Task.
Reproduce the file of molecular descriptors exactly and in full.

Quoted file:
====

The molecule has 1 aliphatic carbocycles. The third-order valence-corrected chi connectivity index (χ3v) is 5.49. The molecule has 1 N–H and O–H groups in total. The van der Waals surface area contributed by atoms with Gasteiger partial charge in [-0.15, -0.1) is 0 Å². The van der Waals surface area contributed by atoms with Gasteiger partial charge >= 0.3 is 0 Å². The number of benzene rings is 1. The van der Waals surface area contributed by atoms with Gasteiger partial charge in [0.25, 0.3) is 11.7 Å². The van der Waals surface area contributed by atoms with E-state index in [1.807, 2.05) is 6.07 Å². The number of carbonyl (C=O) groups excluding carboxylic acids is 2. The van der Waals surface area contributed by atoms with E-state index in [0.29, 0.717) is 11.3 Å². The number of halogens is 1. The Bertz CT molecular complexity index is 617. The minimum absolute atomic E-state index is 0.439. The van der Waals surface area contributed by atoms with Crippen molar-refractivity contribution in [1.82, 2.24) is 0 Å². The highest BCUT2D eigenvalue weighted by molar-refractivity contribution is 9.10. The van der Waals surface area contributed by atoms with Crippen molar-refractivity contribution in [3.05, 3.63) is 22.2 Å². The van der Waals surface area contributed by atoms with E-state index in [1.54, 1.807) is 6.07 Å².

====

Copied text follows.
The molecule has 1 aliphatic carbocycles. The third-order valence-corrected chi connectivity index (χ3v) is 5.49. The molecule has 1 N–H and O–H groups in total. The van der Waals surface area contributed by atoms with Gasteiger partial charge in [-0.15, -0.1) is 0 Å². The van der Waals surface area contributed by atoms with Gasteiger partial charge >= 0.3 is 0 Å². The number of benzene rings is 1. The van der Waals surface area contributed by atoms with Gasteiger partial charge in [0.25, 0.3) is 11.7 Å². The van der Waals surface area contributed by atoms with E-state index in [1.807, 2.05) is 6.07 Å². The number of carbonyl (C=O) groups excluding carboxylic acids is 2. The van der Waals surface area contributed by atoms with E-state index in [0.29, 0.717) is 11.3 Å². The number of halogens is 1. The Bertz CT molecular complexity index is 617. The minimum absolute atomic E-state index is 0.439. The van der Waals surface area contributed by atoms with Crippen molar-refractivity contribution in [1.82, 2.24) is 0 Å². The highest BCUT2D eigenvalue weighted by molar-refractivity contribution is 9.10. The van der Waals surface area contributed by atoms with Crippen molar-refractivity contribution in [3.05, 3.63) is 22.2 Å². The van der Waals surface area contributed by atoms with E-state index in [1.54, 1.807) is 6.07 Å².